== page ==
Sonnet LXXIX.

A poem by Francesco Petrarca

Quella fenestra, ove l' un sol si vede.


That window where my sun is often seen
Refulgent, and the world's at morning's hours;
And that, where Boreas blows, when winter lowers,
And the short days reveal a clouded scene;
That bench of stone where, with a pensive mien,
My Laura sits, forgetting beauty's powers;
Haunts where her shadow strikes the walls or flowers,
And her feet press the paths or herbage green:
The place where Love assail'd me with success;
And spring, the fatal time that, first observed,
Revives the keen remembrance every year;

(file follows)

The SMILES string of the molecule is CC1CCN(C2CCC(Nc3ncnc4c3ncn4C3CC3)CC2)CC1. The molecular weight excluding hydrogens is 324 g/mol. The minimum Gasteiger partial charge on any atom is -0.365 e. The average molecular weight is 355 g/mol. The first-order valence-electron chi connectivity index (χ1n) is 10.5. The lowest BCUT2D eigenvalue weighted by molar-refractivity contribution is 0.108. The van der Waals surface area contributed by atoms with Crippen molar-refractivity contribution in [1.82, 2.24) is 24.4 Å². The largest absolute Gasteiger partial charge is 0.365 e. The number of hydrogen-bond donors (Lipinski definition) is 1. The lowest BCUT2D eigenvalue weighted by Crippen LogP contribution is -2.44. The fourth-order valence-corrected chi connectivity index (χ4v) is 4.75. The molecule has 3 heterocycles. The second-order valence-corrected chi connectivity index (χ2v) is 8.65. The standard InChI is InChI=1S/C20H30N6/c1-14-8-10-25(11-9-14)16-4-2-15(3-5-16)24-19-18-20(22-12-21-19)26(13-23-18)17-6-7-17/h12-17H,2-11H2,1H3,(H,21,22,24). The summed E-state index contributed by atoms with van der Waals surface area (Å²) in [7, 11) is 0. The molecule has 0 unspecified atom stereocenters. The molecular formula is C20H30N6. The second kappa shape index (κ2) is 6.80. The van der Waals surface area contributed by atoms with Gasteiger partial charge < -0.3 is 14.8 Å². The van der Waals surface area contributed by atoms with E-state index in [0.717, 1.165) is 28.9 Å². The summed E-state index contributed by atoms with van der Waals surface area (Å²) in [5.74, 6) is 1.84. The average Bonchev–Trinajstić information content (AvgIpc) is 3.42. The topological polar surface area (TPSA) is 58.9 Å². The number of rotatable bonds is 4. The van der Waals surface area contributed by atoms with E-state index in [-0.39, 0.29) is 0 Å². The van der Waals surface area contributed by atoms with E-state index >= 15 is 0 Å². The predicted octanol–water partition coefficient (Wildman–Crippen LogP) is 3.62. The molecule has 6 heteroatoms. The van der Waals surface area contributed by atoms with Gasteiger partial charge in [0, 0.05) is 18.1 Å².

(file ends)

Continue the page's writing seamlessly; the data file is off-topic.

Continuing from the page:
With looks and words, that o'er me have preserved
A power no length of time can render less,
Call to my eyes the sadly-soothing tear.


That window where my sun is ever seen,
Dazzling and bright, and Nature's at the none;
And that where still, when Boreas rude has blown
In the short days, the air thrills cold and keen:
The stone where, at high noon, her seat has been,
Pensive and parleying with herself alone:
Haunts where her bright form has its shadow thrown,
Or trod her fairy foot the carpet green:
The cruel spot where first Love spoil'd my rest,
And the new season which, from year to year,
Opes, on this day, the old wound in my breast:
The seraph face, the sweet words, chaste and dear,
Which in my suffering heart are deep impress'd,
All melt my fond eyes to the frequent tear.


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